Paying docs to save costs

    Medicare program in NJ attempts to root out waste in health care

    President Obama and his supporters are banking on the assumption that Medicare wastes millions, perhaps billions, of dollars on inefficiency and fraud. They hope, by eliminating those flaws, they can help finance a health system overhaul. Several hospitals in New Jersey aren’t waiting for the overhaul — they’re testing a program to save money now: by rewarding doctors for efficient care.
    (Photo: / CC BY 2.0)

    Listen: [audio:090922kgmedicare.mp3]

    Virginia Whittington is a trim, 78-year-old who lives in Paoli. In the window of her townhome is a smiling picture of President Obama. Several years ago she spent a few hours exercising at the Y, and came home exhausted and with a terrible chill.

    Three layers of clothes and five layers of blankets and I’m still just shivering and cold and nauseated and afraid I’m going to pass out. So I did call 911.

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    Whittington went to the hospital with hypothermia.

    Whittington: And I think they were overly careful. They did an MRI and a CAT scan…When the cardiologist came to see me she was quite disgusted. That was overkill I think.

    Whittington recovered quickly and went home the next day. Overkill happens. Inefficient care happens. Part of the problem is the way that Medicare pays hospitals and doctors. Here’s the basic set-up: hospitals are paid by the diagnosis. Doesn’t matter if the patient stays 3 days or 5 days — it’s the same fee. But doctors…

    Bateman: …are paid on a fee for service basis.

    That’s Mark Bateman, the CEO of Our Lady of Lourdes Medical Center in Camden.

    Bateman: So for everyday the patient stays in the hospital or every procedure that is performed on the patient, the doctors are paid a fee for service…There definitely is some inherent conflict in that scenario.

    So Bateman volunteered his hospital for a pilot program through Medicare that’s taking place in New Jersey. Hospitals will pay doctors a bonus — up to $300 per patient — if they can give patients proper care while keeping costs under a certain limit. The arrangement is called gainsharing. Alan Pope is one of the doctors in the program. He says doctors rarely think of cost when they’re treating patients.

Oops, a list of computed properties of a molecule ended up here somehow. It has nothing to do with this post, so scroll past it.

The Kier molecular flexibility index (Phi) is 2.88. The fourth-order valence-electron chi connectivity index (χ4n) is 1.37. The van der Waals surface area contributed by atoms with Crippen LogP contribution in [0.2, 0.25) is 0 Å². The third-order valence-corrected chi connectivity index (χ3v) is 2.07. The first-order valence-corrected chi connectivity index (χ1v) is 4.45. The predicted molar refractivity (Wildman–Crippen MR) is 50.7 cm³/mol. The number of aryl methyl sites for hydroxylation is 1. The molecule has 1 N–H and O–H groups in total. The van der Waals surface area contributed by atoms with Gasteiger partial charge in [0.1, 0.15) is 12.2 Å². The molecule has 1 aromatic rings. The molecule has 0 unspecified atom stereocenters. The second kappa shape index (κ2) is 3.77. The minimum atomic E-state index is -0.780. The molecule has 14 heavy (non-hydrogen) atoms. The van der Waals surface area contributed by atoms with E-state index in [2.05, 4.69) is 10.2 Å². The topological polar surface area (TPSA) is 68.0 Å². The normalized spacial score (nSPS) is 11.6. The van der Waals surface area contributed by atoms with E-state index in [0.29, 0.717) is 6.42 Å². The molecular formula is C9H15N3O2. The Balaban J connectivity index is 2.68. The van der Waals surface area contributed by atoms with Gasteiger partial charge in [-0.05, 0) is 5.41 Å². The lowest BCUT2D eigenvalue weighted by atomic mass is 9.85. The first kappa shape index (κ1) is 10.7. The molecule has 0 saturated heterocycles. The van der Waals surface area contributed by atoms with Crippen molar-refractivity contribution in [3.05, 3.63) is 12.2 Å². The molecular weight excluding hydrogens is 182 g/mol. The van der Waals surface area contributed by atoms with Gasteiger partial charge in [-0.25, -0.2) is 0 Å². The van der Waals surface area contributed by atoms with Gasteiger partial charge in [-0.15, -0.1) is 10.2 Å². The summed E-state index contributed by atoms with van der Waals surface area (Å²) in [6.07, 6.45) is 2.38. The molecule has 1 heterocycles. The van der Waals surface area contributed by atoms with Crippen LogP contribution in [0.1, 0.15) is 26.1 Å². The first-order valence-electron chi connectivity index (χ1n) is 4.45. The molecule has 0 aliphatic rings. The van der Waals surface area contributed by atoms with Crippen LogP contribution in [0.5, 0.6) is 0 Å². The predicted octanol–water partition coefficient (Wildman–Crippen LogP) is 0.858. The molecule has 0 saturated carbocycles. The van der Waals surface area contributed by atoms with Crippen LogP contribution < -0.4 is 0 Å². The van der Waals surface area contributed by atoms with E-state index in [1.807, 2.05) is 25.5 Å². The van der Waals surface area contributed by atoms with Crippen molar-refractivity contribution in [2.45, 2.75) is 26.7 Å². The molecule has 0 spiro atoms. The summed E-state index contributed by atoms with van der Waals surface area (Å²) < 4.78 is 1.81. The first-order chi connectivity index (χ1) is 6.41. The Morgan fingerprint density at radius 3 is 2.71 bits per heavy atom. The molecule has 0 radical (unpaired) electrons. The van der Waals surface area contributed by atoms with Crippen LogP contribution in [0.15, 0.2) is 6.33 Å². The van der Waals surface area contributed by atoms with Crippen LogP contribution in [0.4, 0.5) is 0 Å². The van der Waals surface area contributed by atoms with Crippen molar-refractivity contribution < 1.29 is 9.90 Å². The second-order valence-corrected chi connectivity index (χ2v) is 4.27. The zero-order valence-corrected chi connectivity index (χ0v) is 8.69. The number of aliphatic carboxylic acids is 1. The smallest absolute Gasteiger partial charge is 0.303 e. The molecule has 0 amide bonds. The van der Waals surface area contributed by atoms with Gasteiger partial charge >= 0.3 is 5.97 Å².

Pope: This gainsharing program is an opportunity for them to think twice.

    That means, say, ordering the cheaper hip replacement, if the options are equal in quality. Or not doing a test just because a patient’s family asks for it.

    Pope: This is the type of thing where the physician needs to spend the time discussing with the patient and the family why the testing was appropriate and not just go on and order another study because the family seems to be demanding it.

    Reimer: Why should they need an incentive to do what they should be doing?

    Diana Reimer, an organizer for the conservative Tea Party Patriots and a Medicare consumer, is a little surprised to hear about the program, although she agrees there’s waste in health care. But she’s concerned that a doctor could get too occupied with cost.

    Reimer: I wouldn’t feel comfortable if they were on a program, and you knew that they were going to get paid for cutting costs. I would not feel comfortable.

    Richard Stefanacci is the executive director of geriatric studies at the University of the Sciences in Philadelphia. He says Reimer’s fear would be valid — if the program didn’t have certain checks within it, such as measuring quality, and keeping incentives small.

    With the current level of bonuses, that they’re so minimal, patients should not have any fear at all.

    Stefannci says his only concern is if the program increases incentives to boot patients out of the hospital too soon.

    Stefanacci: So if you have a patient that really could use that extra day, now you have two parties trying to get that patient out sooner than they might necessarily be ready.

    The pilot will run for three years at twelve New Jersey hospitals. Medicare says that if it’s successful, the incentives could turn into a national program.


    AARP’s take on the pilot

    AARP is the country’s largest organization advocating for people over 50. Hear what John Rother, AARP’s vice president for policy, has to say about New Jersey’s pilot program to save money on hospitalizations. He spoke with senior health and science reporter Kerry Grens.


    Listen: [audio:090922kgrother.mp3]



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